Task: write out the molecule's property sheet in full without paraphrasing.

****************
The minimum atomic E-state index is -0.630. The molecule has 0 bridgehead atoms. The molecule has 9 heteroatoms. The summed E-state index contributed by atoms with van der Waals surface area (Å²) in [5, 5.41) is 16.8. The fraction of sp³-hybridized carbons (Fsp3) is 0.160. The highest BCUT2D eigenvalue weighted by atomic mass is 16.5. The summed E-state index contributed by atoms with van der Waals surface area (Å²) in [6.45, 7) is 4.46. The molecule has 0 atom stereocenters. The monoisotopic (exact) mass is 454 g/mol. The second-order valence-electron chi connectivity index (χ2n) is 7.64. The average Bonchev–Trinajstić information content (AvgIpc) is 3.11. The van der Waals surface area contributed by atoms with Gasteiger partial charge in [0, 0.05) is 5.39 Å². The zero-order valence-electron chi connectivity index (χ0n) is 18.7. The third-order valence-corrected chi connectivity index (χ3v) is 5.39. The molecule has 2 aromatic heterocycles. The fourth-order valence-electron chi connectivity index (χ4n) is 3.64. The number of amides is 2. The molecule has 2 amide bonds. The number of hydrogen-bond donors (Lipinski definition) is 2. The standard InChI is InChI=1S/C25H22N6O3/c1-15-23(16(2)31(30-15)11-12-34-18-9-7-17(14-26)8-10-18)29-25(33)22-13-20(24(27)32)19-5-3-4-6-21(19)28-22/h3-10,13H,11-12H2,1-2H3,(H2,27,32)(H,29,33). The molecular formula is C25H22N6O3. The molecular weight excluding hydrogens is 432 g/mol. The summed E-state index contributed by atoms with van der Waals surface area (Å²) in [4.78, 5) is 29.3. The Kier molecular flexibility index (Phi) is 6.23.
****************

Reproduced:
The minimum atomic E-state index is -0.630. The molecule has 0 bridgehead atoms. The molecule has 9 heteroatoms. The summed E-state index contributed by atoms with van der Waals surface area (Å²) in [5, 5.41) is 16.8. The fraction of sp³-hybridized carbons (Fsp3) is 0.160. The highest BCUT2D eigenvalue weighted by atomic mass is 16.5. The summed E-state index contributed by atoms with van der Waals surface area (Å²) in [6.45, 7) is 4.46. The molecule has 0 atom stereocenters. The monoisotopic (exact) mass is 454 g/mol. The second-order valence-electron chi connectivity index (χ2n) is 7.64. The average Bonchev–Trinajstić information content (AvgIpc) is 3.11. The van der Waals surface area contributed by atoms with Gasteiger partial charge in [0, 0.05) is 5.39 Å². The zero-order valence-electron chi connectivity index (χ0n) is 18.7. The third-order valence-corrected chi connectivity index (χ3v) is 5.39. The molecule has 2 aromatic heterocycles. The fourth-order valence-electron chi connectivity index (χ4n) is 3.64. The number of amides is 2. The molecule has 2 amide bonds. The number of hydrogen-bond donors (Lipinski definition) is 2. The standard InChI is InChI=1S/C25H22N6O3/c1-15-23(16(2)31(30-15)11-12-34-18-9-7-17(14-26)8-10-18)29-25(33)22-13-20(24(27)32)19-5-3-4-6-21(19)28-22/h3-10,13H,11-12H2,1-2H3,(H2,27,32)(H,29,33). The molecular formula is C25H22N6O3. The molecular weight excluding hydrogens is 432 g/mol. The summed E-state index contributed by atoms with van der Waals surface area (Å²) in [4.78, 5) is 29.3. The Kier molecular flexibility index (Phi) is 6.23.